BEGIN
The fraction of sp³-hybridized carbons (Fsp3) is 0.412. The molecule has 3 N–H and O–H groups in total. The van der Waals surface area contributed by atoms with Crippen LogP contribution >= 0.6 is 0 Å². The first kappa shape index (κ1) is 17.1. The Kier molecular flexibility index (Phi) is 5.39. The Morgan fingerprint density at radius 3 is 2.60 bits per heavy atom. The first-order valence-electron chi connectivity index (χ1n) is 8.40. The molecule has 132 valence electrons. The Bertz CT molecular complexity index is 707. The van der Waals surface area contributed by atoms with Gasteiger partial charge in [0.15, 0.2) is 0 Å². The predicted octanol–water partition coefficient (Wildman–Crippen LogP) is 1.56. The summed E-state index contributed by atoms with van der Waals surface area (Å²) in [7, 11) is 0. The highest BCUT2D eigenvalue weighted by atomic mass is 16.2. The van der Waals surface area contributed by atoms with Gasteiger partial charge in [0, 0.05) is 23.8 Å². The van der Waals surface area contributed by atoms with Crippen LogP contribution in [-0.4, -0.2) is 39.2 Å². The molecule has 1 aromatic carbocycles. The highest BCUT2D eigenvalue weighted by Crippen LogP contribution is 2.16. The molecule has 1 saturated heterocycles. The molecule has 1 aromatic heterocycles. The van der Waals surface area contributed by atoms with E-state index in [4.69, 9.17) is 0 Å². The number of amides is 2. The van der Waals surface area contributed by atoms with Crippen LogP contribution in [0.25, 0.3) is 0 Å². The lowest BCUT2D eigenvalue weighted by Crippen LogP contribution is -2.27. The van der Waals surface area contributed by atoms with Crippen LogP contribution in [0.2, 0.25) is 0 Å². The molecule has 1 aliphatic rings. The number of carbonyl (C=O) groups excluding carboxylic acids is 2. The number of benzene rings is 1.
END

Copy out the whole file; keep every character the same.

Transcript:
The fraction of sp³-hybridized carbons (Fsp3) is 0.412. The molecule has 3 N–H and O–H groups in total. The van der Waals surface area contributed by atoms with Crippen LogP contribution >= 0.6 is 0 Å². The first kappa shape index (κ1) is 17.1. The Kier molecular flexibility index (Phi) is 5.39. The Morgan fingerprint density at radius 3 is 2.60 bits per heavy atom. The first-order valence-electron chi connectivity index (χ1n) is 8.40. The molecule has 132 valence electrons. The Bertz CT molecular complexity index is 707. The van der Waals surface area contributed by atoms with Gasteiger partial charge in [0.15, 0.2) is 0 Å². The predicted octanol–water partition coefficient (Wildman–Crippen LogP) is 1.56. The summed E-state index contributed by atoms with van der Waals surface area (Å²) in [7, 11) is 0. The highest BCUT2D eigenvalue weighted by atomic mass is 16.2. The van der Waals surface area contributed by atoms with Gasteiger partial charge in [0, 0.05) is 23.8 Å². The van der Waals surface area contributed by atoms with Crippen LogP contribution in [-0.4, -0.2) is 39.2 Å². The molecule has 1 aromatic carbocycles. The highest BCUT2D eigenvalue weighted by Crippen LogP contribution is 2.16. The molecule has 1 saturated heterocycles. The molecule has 1 aromatic heterocycles. The van der Waals surface area contributed by atoms with E-state index in [4.69, 9.17) is 0 Å². The number of amides is 2. The van der Waals surface area contributed by atoms with Crippen LogP contribution in [0.25, 0.3) is 0 Å². The lowest BCUT2D eigenvalue weighted by Crippen LogP contribution is -2.27. The van der Waals surface area contributed by atoms with Crippen LogP contribution in [0.2, 0.25) is 0 Å². The molecule has 1 aliphatic rings. The number of carbonyl (C=O) groups excluding carboxylic acids is 2. The number of benzene rings is 1.